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Essay: Being present…when apart

In Chicago, all public Catholic Masses have been cancelled for duration of the coronavirus emergency.  So, starting this past Saturday and Sunday, for the first time ever, all of the churches in the archdiocese are dark, open, if at all, only for private prayer.

Although the liturgy isn’t available, the readings are, and the Gospel is the important story of Jesus and the woman at the well.


Meek?  Sassy?

This account is one of those cinematic and very human stories that we find in the Bible.  You can see it unfold before your eyes, as if in a movie.  In fact, I find it fun and useful to imagine a couple actors doing the scene.

Jesus and the Samaritan woman at the well; illustration from the Mirror of Holiness, an account of the life of Christ by the Jesuit priest Jerome Xavier for the Mughal emperor Akbar, India, 1602–1604

How, for instance, would the one actor convey that Jesus is tired after his journey?

How would the other say her lines to the request of Jesus for a drink? “How can you, a Jew, ask me, a Samaritan woman, for a drink?”  What tone would she use?

Would she be meek? Argumentative?  Sassy?

And, from there, the scene plays out in a lively give-and-take until the woman says something about the Messiah coming, and Jesus delivers the punchline of the scene:

“I am he, the one speaking with you.”



Great literature gives us insight into what it means to be human.  In a way, all great literature is sacred-writing. The Bible is “official” sacred-writing and also great literature.

This resonant exchange between two human beings says something about what it means to be human and what it means to be a believer.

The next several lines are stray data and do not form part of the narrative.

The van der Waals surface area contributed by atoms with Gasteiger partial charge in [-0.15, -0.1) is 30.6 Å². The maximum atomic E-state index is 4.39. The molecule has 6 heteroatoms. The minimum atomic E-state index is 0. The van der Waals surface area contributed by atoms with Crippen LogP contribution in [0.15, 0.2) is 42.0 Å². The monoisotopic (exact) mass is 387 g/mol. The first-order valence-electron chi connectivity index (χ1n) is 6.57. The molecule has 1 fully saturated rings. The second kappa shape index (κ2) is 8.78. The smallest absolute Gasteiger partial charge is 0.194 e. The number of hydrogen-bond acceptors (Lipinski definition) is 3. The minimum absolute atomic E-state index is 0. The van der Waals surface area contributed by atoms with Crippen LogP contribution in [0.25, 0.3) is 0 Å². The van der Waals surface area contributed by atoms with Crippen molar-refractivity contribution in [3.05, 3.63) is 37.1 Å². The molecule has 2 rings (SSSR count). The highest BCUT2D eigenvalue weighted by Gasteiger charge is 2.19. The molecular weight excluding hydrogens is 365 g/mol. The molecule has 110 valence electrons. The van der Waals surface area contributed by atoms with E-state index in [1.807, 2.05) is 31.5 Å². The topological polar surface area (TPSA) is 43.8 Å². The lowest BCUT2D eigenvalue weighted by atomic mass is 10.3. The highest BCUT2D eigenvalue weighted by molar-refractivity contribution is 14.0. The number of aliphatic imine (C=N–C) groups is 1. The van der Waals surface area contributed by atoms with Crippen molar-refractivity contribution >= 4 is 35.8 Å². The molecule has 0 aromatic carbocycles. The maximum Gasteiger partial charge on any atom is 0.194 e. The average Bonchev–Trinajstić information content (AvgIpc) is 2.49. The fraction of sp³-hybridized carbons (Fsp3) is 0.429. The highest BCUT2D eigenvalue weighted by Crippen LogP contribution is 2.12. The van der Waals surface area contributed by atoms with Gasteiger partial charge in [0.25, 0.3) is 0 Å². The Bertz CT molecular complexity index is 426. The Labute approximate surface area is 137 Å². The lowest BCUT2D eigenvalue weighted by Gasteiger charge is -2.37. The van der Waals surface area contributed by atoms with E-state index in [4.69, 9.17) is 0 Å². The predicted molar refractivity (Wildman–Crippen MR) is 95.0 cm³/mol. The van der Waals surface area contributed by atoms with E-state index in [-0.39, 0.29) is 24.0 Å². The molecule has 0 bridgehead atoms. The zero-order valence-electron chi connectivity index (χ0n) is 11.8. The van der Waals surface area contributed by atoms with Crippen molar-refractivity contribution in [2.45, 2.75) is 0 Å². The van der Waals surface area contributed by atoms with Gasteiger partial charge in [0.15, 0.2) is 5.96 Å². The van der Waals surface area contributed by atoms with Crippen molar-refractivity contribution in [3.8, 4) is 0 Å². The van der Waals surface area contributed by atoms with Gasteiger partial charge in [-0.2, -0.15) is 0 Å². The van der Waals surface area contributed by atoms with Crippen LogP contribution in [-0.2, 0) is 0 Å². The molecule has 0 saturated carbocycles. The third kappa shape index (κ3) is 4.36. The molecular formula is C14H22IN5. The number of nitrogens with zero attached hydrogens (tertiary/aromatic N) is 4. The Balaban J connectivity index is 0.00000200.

It also says something about how we meet God.

Jesus isn’t going to be the one who fills my order at Starbuck’s, but my interaction with the woman behind the counter — or with anyone — is something special and sacred.

As Jesus says in Matthew’s gospel:

“Where two or three are gathered together in my name, there am I in the midst of them.”


Being present

Today, everyone around the world is coming to recognize the need to keep our distance from each other until this outbreak of coronavirus is under control.  We can’t “gather together” in person.

Nonetheless, it’s important, I think, to recognize that, even if we are physically apart, we can still keep in touch, through texting, through emails, through all the many digital ways, and through the phone.

On the phone, we may not be able to shake hands, hug or even see each other.  But we can still listen.  We can still be open about our own feelings and experiences.

Jesus and the woman at the well are both present to each other in their conversation.  They are fully aware and attentive to each other in their back-and-forth conversation.

Being present to each other is an expression of love for each other.  It will help us all get through this difficult time.


Patrick T. Reardon


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